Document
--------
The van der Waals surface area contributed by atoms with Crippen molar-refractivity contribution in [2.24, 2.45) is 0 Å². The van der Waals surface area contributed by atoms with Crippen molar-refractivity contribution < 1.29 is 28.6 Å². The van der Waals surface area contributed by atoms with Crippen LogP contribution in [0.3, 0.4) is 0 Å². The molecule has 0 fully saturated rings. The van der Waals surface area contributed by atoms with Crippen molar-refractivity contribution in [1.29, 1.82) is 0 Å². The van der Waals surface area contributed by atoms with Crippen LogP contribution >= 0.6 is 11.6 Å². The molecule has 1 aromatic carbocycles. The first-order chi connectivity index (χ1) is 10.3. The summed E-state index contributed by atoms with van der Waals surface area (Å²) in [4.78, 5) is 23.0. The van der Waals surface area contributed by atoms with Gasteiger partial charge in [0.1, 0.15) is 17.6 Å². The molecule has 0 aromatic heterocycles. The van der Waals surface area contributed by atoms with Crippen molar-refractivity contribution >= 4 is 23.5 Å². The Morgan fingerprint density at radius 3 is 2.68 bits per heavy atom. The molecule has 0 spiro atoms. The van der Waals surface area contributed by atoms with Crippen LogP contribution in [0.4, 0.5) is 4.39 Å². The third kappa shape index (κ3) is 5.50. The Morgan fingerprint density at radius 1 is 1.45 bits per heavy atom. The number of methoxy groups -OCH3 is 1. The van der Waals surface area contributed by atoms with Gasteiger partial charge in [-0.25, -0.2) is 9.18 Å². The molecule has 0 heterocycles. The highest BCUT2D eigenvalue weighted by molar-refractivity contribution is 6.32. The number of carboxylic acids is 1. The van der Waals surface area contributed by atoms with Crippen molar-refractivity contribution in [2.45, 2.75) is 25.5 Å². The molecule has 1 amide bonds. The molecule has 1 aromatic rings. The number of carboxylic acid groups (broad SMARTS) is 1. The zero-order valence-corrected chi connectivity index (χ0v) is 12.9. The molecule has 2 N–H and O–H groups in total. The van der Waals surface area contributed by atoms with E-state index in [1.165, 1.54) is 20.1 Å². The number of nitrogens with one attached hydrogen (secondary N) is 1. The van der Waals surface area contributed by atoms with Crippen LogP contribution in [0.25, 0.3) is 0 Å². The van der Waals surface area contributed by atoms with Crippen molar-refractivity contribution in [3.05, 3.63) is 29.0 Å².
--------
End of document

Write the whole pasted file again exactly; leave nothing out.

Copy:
The van der Waals surface area contributed by atoms with Crippen molar-refractivity contribution in [2.24, 2.45) is 0 Å². The van der Waals surface area contributed by atoms with Crippen molar-refractivity contribution < 1.29 is 28.6 Å². The van der Waals surface area contributed by atoms with Crippen LogP contribution in [0.3, 0.4) is 0 Å². The molecule has 0 fully saturated rings. The van der Waals surface area contributed by atoms with Crippen molar-refractivity contribution in [1.29, 1.82) is 0 Å². The van der Waals surface area contributed by atoms with Crippen LogP contribution >= 0.6 is 11.6 Å². The molecule has 1 aromatic carbocycles. The first-order chi connectivity index (χ1) is 10.3. The summed E-state index contributed by atoms with van der Waals surface area (Å²) in [4.78, 5) is 23.0. The van der Waals surface area contributed by atoms with Gasteiger partial charge in [0.1, 0.15) is 17.6 Å². The molecule has 0 aromatic heterocycles. The van der Waals surface area contributed by atoms with Crippen molar-refractivity contribution >= 4 is 23.5 Å². The Morgan fingerprint density at radius 3 is 2.68 bits per heavy atom. The molecule has 0 spiro atoms. The van der Waals surface area contributed by atoms with Crippen LogP contribution in [0.4, 0.5) is 4.39 Å². The third kappa shape index (κ3) is 5.50. The Morgan fingerprint density at radius 1 is 1.45 bits per heavy atom. The number of methoxy groups -OCH3 is 1. The van der Waals surface area contributed by atoms with Gasteiger partial charge in [-0.25, -0.2) is 9.18 Å². The molecule has 0 heterocycles. The highest BCUT2D eigenvalue weighted by molar-refractivity contribution is 6.32. The number of carboxylic acids is 1. The van der Waals surface area contributed by atoms with Crippen molar-refractivity contribution in [2.45, 2.75) is 25.5 Å². The molecule has 1 amide bonds. The molecule has 1 aromatic rings. The number of carboxylic acid groups (broad SMARTS) is 1. The zero-order valence-corrected chi connectivity index (χ0v) is 12.9. The molecule has 2 N–H and O–H groups in total. The van der Waals surface area contributed by atoms with E-state index in [1.165, 1.54) is 20.1 Å². The number of nitrogens with one attached hydrogen (secondary N) is 1. The van der Waals surface area contributed by atoms with Crippen LogP contribution in [0.25, 0.3) is 0 Å². The van der Waals surface area contributed by atoms with Crippen molar-refractivity contribution in [3.05, 3.63) is 29.0 Å².